Directed by Martin Scorsese
Music by Philip Glass

Tenzin Thuthob Tsarong, Gyurme Tethong, Tulku Jamyang Kunga, Tenzin, Tenzin Yeshi Paichang, Tencho Gyalo, Tsewang Migyur Khangsar, Geshi Yeshi Gyatso, Sonam Phuntsok, Lobsang Samten, Gyatso Lukhang, Jigme Tsarong, Tenzin Trinley, Robert Lin (II), Kim Chan, Ken Leung, Ben Wang.

With the unadulterated joy of a child at play, a giggling two-and-a-half-year-old handles a number of objects that litter his table. To the boy, this is nothing more than a simple diversion. To the gathering of monks who surround him, watching and appraising this unprepossessing child, it is a sacred process of insightful divination. For from this seemingly innocent game, the boy reveals himself as the reincarnation of the Dalai Lama and is placed on a course of destiny from which he transforms his country, inspires his followers, and shifts the world’s gaze to the trials of his people at a flashpoint moment in their long, rich history.

In 1937, this child, from a rural family in Tibet, was recognized as the fourteenth reincarnation of the Buddha of Compassion. Exalted as the latest in the lineage of Dalai Lamas, this young boy would be educated by the finest minds of his country and positioned to lead Tibet through its most unsettling period of political strife and spiritual adversity. When Mao Zedong’s Chinese communist army began ravaging his homeland in 1950, the Dalai Lama stood alone on the world stage, refusing to sacrifice the Buddhist principle of nonviolence throughout his country’s long resistance.

Director Martin Scorsese brings to the screen the true story of one of our era’s most compelling and inspiring figures, the fourteenth Dalai Lama. Told through the eyes of His Holiness, “Kundun” chronicles his early life, from childhood through the Chinese occupation and his journey into exile. The film charts his extraordinary growth into a figure who raises the world’s consciousness about the Buddhist society of the spirit, the plight of Tibet, and the sufferings endured by his people with unspeakable grace and dignity. It is the story of a remarkable boy, imbued with the insight and wisdom of centuries, whose will proves indomitable and spirit inviolate.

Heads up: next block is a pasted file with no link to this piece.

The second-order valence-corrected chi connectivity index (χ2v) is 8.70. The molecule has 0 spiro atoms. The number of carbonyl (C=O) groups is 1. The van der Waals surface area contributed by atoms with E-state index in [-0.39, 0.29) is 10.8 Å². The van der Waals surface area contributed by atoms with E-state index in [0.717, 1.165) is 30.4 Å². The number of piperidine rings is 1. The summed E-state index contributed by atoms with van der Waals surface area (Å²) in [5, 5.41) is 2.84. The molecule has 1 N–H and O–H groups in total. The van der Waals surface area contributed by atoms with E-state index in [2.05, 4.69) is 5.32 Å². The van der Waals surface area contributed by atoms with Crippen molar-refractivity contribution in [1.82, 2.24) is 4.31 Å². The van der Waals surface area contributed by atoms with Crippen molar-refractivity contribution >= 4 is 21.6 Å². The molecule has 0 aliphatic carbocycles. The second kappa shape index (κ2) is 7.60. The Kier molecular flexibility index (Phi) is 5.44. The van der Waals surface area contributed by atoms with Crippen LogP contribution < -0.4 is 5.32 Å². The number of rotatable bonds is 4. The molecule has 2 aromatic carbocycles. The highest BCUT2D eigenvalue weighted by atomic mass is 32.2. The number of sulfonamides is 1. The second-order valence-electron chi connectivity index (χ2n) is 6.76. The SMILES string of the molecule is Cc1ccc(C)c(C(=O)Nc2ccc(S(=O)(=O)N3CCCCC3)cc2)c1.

Casting director Ellen Lewis traveled around the world to discover the individuals who would become a part of “Kundun.” As she and Scorsese, along with producer Barbara DeFina and screenwriter Melissa Mathison, began selecting the individuals whose physical characteristics, mastery of English, and dramatic abilities fit the parts, an unusual phenomenon began to emerge: Many of the cast members happened to be directly related to the characters they were chosen to play, and some had family ties to the Dalai Lama himself. What all of the cast members shared was an emotional attachment to this story. As Martin Scorsese recalls, “These people have an incredible passion for sharing their story with the world.”

Melissa Mathison, who nutured “Kundun” through 14 drafts and nearly seven years of development, elaborates, “You couldn’t find actors who could play these parts the way our cast did. The emotion that is generated from the inside of them is amazing. It’s their story, and they all have a stake in it. They all have a story to tell, and they all have a moment, somewhere, that is very special to them. Everyone who plays a part in the film has played a part in the history of Tibet. There’s nobody in the movie who hasn’t lived the movie in one way, shape, or form.”

Directed by Martin Scorsese.
Music by Philip Glass.
Film editor: Thelma Schoonmaker.
Production Designer and Costume Designer: Dante Ferretti.
Director of photography: Roger Deakins, A.S.C, B.S.C.
Co-producer: Melissa Mathison.
Executive producer: Laura Fattori.
Writen by Melissa Mathison.
Produced by: Barabara de Fina.

imageDVD VHS




Kundun on Nonesuch
Philip on Film on Nonesuch


Compassion in Exile by Mickey Lemle